The MJA always welcomes new members, and here are some of the talented journalists and experts who have joined our ranks in recent months.
I am Head of External Affairs for The Royal College of Psychiatrists, overseeing the media, public affairs and campaign work the College does on a daily basis. In addition I oversee RCPsych Insight the College magazine for psychiatrists about the work they’re doing which should inform and educate the membership. I am incredibly proud of Choose Psychiatry the work we’ve been doing to encourage more medical students to follow our speciality and help people who are living with mental illness. This integrated campaign has worked on digital platforms, traditional media and public affairs to raise the profile of psychiatry and has had impact and success with a healthy rise in recruitment numbers. I’ve worked for Arthritis Research UK and for Carers UK understanding the impact of long term health conditions. Prior to my communications work I worked for BBC News and current affairs for 15 years including the health unit.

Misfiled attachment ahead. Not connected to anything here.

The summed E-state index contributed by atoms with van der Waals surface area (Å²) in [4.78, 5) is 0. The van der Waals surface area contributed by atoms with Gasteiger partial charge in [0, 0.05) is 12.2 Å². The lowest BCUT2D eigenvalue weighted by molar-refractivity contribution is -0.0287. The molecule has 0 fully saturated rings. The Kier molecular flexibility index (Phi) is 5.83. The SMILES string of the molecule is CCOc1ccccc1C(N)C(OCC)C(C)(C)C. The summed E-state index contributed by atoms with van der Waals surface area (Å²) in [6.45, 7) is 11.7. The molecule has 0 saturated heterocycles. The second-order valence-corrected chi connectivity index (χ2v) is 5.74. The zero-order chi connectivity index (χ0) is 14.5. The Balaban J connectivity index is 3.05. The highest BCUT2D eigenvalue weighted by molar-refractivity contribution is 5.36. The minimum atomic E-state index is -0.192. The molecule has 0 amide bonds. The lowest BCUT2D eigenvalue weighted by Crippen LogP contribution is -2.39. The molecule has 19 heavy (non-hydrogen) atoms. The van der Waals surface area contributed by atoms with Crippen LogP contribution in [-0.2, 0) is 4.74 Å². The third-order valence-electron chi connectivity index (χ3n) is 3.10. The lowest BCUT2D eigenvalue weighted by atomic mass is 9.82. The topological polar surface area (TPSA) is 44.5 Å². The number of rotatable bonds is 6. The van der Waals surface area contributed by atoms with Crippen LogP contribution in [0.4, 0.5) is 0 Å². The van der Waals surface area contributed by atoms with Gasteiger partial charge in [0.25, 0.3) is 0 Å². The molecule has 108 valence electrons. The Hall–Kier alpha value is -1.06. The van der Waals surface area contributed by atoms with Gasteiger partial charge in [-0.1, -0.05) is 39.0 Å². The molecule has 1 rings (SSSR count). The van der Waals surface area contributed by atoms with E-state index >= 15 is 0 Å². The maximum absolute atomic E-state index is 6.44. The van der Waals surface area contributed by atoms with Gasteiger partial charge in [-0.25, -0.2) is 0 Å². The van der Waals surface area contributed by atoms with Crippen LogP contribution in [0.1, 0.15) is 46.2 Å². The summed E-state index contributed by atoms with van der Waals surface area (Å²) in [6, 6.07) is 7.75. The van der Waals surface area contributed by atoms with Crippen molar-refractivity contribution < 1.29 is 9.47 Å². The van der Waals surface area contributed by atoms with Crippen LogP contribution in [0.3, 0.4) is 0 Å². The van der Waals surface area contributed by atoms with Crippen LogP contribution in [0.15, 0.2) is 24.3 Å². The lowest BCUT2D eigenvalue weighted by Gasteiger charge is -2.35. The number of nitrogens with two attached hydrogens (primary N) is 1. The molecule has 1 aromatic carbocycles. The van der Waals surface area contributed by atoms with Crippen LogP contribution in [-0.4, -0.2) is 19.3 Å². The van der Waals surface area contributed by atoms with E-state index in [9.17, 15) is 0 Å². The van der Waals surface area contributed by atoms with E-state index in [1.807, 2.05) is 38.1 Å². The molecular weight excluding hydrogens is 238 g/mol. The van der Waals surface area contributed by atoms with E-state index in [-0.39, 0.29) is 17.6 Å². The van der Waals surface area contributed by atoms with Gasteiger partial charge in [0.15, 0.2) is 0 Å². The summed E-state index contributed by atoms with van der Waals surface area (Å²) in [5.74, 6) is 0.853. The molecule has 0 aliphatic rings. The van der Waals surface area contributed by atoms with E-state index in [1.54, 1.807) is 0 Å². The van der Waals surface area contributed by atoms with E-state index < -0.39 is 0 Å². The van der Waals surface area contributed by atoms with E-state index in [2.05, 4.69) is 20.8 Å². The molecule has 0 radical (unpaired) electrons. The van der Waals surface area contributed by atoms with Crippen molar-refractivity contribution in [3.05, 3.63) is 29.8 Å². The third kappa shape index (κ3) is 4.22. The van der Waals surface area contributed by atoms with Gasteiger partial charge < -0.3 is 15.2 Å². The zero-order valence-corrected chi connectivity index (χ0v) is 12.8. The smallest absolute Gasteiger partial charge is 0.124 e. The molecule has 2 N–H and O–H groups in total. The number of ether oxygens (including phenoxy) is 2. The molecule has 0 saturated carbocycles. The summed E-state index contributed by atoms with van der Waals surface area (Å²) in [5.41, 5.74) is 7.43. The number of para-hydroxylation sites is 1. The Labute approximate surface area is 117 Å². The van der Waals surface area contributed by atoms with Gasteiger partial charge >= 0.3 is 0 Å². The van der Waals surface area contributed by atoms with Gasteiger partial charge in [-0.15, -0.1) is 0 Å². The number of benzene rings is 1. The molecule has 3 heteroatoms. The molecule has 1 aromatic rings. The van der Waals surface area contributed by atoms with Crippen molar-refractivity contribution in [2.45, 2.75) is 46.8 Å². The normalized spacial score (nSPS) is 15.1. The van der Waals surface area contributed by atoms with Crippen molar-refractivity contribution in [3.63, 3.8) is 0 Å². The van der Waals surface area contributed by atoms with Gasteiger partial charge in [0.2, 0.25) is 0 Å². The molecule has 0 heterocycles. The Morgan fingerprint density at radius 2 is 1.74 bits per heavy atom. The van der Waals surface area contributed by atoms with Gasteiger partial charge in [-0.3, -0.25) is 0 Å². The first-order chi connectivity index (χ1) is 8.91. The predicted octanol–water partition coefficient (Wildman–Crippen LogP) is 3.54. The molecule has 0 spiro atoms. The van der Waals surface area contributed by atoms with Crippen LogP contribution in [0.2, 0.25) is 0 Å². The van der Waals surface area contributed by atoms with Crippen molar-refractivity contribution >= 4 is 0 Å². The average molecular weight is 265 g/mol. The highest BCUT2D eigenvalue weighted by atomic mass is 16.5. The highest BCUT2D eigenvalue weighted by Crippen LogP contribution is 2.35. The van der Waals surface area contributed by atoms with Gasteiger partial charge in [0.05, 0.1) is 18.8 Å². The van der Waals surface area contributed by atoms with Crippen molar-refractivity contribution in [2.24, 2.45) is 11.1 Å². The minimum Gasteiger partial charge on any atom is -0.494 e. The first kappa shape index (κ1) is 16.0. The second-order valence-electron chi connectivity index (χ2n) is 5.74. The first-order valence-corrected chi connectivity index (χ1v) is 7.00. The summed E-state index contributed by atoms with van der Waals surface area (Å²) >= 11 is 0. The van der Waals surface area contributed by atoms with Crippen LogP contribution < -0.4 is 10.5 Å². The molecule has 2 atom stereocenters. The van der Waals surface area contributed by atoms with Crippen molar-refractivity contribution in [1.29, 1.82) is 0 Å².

I am a biomedical sciences graduate and have worked in healthcare communications, market research and consulting. I’ve written reports for pharmaceutical clients and conducted face-to-face interviews with medical consultants and patients. After starting my blog, I realised I wanted to be a journalist. Still very passionate about the healthcare industry I want to continue to write about this area. I am currently studying an NCTJ accredited diploma in Multimedia Journalism.
Geraldine is the health correspondent for the Eastern Daily Press, Norwich Evening News, and associated Archant Norfolk weekly titles. She’s been in the role since May 2017 and has a special interest in mental health, running the EDP’s award-winning Mental Health Watch campaign.